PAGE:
A year ago, we warned that UPS workers were ready to strike if contract negotiations between UPS and the International Brotherhood of Teamsters broke down.
Check Out These Resources
- Do you need a business bank account for your online business? Take a look at our review of the five best bank accounts for sellers, some of which are free with no minimum balance or deposits. [sponsored]
- Boost your social media engagement with Publer. Learn how you can save time writing engaging content faster with AI. [sponsored]
- Could your online business use capital for growth? Here is a primer on revenue-based loans, and how they work.
With the Teamsters representing more than 340,000 full- and part-time workers at UPS, the labor contract is the largest private-sector union agreement in the country and one that could significantly impact the economy.
Unfortunately, as of today, it seems a strike is one step closer!
The Teamsters claim that UPS had walked away from the bargaining table at 4 am this morning after presenting an unacceptable offer. The offer, which the union said failed to address the needs of its members, was unanimously rejected by the UPS Teamsters National Negotiating Committee.
This development comes after the union had previously given UPS a one-week deadline to present a stronger economic proposal. That deadline ran out today.
The Teamsters have expressed their disappointment with UPS’s actions, accusing the company of refusing to meet the workers’ needs. Teamsters General President Sean M. O’Brien commented, “This multibillion-dollar corporation has plenty to give American workers – they just don’t want to. UPS had a choice to make, and they have clearly chosen to go down the wrong road.”
However, UPS spokesperson Malcolm Berkley provided a different perspective. In a statement to Bloomberg, Berkley stated that it was the Teamsters who halted negotiations with the carrier, despite UPS offering a generous deal.
“We have not walked away, and the union has a responsibility to remain at the table,” Berkley said.
UPS / Teamsters Stalemate
With no further negotiations scheduled, the situation remains in a stalemate. The existing labor contract is set to expire on July 31, but the Teamsters require time to ratify a new contract before the end of the month to prevent a work stoppage.
Teamsters General Secretary-Treasurer Fred Zuckerman warned, “Time has run out for UPS to give workers that honorable contract. The Teamsters repeatedly told the company from the beginning of this process that there would be no extensions. But UPS has sat on its hands and chosen to turn its back on these workers.”
Although further negotiations could still result in a resolution, the absence of scheduled talks increases the likelihood of a strike. This could lead to significant disruptions for shippers, affecting businesses of all sizes.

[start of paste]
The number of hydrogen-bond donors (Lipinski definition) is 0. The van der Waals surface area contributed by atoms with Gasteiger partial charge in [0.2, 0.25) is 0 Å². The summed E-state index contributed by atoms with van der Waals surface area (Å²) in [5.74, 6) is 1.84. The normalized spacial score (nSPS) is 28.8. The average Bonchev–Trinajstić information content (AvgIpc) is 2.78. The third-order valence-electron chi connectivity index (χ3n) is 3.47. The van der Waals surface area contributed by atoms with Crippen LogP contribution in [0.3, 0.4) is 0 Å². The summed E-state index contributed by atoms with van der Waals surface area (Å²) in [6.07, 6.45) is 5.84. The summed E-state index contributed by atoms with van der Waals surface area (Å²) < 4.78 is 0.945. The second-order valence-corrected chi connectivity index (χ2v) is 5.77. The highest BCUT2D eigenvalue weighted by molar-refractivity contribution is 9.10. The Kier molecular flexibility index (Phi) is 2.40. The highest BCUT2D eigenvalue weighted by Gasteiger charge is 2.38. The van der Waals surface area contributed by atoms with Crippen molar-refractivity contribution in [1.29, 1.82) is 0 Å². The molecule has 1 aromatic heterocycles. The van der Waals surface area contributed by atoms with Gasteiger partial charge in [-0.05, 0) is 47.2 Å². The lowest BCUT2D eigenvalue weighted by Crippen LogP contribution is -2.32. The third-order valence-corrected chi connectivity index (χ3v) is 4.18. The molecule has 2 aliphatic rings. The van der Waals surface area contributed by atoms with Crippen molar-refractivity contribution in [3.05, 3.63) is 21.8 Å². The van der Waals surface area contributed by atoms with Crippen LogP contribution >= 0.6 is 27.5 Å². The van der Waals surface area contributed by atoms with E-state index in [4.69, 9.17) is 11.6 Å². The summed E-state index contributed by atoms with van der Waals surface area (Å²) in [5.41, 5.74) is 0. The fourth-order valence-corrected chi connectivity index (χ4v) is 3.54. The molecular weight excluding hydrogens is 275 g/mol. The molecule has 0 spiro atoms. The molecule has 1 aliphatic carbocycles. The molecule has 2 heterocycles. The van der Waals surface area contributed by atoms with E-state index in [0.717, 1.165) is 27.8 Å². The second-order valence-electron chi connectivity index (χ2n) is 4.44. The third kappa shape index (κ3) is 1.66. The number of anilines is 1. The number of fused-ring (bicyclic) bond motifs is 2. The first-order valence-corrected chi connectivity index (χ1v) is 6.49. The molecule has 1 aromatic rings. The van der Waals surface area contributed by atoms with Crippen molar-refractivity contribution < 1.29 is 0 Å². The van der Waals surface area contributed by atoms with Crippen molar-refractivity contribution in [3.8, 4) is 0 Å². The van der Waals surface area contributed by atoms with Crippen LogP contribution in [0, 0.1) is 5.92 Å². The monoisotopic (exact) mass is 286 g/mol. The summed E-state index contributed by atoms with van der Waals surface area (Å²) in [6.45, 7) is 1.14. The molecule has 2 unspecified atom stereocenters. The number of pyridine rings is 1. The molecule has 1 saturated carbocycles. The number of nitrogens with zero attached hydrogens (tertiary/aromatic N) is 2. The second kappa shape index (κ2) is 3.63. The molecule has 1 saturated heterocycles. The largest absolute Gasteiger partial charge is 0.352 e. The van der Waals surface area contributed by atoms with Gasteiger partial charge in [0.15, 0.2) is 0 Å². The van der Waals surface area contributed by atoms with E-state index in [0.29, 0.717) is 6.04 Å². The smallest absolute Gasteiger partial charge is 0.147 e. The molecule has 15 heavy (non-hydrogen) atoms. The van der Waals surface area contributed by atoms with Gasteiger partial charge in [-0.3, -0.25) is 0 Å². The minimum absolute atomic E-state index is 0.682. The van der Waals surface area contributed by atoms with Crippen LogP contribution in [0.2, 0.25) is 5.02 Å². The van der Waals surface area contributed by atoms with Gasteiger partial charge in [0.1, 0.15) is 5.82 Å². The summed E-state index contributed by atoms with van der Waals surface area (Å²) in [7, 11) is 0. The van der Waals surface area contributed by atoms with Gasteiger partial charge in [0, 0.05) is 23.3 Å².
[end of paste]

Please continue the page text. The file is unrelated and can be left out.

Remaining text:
While larger shippers have been exploring alternative options in case of a UPS strike, small businesses may be more vulnerable, particularly if their products cannot easily be shipped through USPS or if they lack an active FedEx account.
A possible nationwide strike is not expected to have the same magnitude of impact on shipped goods as the nationwide UPS strike in 1997 when the carrier held an estimated 75% market share.
Still, the current logistics market and overall economic reliance on shipped goods have changed.
Even with a smaller market share today (around 24% according to Pitney Bowes), a strike at UPS would still have significant repercussions for online merchants and shippers.
The situation has garnered attention from the White House, with spokeswoman Robyn Patterson expressing optimism “that they can reach a mutually beneficial agreement.”
However, given the limited time left and the union’s stance on negotiation beyond August 1, small business merchants and marketplace sellers should prepare for alternatives now to minimize potential disruptions.
“Come August 1, it’s going to be damn hard for UPS to ignore us any longer,” reiterated Zuckerman, emphasizing the determination of the Teamsters to achieve a satisfactory contract for its workers.
Subscribe to Our Newsletter
We do not sell your information.
You can unsubscribe at any time.
Head over to our Facebook Group for Small Business Marketplace Sellers and interact with us and other small business owners. Follow us on Facebook, Twitter, or LinkedIn to stay up to date with relevant news and business insights for your online business.